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This research was supported in part by an Undergraduate Research Opportunity Grant to Jennifer Hames.
A growing body of research indicates that cognitive bias modification (CBM) may be an effective intervention for individuals with anxiety. However, few studies have tested whether CBM works for other disorders characterized by negative cognitive biases such as depression. This experiment tested the efficacy of CBM for altering depressogenic self-worth biases. Consistent with hypotheses, results showed that CBM was more effective than a control condition in teaching participants a more adaptive cognitive style (i.e., increased attention for adaptive self-worth stimuli). Those who successfully learned a more adaptive style reported fewer depressive symptoms and exhibited greater persistence (i.e., less helplessness) on a difficult laboratory task. However, the task proved difficult for cognitively vulnerable participants; they were not able to maintain their new learning over the entire course of the CBM training. Rather, their negative cognitive bias began to re-emerge after only 20 learning trials. These results indicate that CBM attention training might be most effective in reducing cognitive vulnerability when initially used in small doses.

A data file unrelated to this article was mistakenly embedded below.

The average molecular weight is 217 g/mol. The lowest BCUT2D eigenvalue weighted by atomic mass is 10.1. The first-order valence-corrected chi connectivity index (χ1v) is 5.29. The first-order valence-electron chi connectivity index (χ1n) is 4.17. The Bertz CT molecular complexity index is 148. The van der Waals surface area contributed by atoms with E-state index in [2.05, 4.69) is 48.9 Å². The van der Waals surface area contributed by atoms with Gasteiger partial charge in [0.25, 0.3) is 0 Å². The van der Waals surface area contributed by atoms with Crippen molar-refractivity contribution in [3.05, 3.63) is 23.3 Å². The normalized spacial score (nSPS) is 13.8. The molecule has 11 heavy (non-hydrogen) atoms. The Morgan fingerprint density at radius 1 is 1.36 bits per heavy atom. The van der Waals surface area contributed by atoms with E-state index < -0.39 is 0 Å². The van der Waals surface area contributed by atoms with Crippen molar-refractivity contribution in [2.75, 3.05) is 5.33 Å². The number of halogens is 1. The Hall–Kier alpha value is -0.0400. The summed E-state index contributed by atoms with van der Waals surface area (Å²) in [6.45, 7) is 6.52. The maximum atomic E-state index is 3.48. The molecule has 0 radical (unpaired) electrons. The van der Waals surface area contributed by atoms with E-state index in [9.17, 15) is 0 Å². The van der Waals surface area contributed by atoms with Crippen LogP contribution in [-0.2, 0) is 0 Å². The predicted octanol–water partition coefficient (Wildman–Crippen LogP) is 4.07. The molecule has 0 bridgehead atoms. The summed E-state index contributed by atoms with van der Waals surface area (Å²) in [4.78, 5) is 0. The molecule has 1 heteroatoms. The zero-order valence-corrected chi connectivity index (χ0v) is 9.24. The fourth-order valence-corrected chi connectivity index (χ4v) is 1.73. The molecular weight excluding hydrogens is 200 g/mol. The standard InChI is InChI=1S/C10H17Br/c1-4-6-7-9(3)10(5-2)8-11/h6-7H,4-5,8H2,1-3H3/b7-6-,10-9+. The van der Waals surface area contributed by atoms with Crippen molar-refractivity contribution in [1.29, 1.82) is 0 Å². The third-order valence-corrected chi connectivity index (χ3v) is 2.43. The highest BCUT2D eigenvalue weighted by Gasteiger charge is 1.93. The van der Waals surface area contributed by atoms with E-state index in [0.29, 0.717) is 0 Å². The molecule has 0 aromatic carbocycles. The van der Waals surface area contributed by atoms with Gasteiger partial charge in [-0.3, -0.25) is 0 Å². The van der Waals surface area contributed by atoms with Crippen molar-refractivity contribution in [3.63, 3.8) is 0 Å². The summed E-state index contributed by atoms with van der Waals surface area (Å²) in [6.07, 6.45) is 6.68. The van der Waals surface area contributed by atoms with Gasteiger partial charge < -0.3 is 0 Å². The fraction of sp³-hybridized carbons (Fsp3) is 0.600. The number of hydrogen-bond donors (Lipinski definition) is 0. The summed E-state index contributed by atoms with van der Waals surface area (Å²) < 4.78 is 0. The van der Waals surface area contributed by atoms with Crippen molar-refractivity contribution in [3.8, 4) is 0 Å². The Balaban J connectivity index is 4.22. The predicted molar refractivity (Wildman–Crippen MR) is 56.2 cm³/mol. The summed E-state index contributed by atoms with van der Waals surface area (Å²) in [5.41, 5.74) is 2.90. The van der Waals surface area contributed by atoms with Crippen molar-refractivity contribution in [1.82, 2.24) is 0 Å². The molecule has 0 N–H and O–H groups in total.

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- Too Much of a Good Thing: Testing the Efficacy of a Cognitive Bias Modification Task for Cognitively Vulnerable Individuals
Gerald J. Haeffel
David C. Rozek
Jennifer L. Hames
- Springer US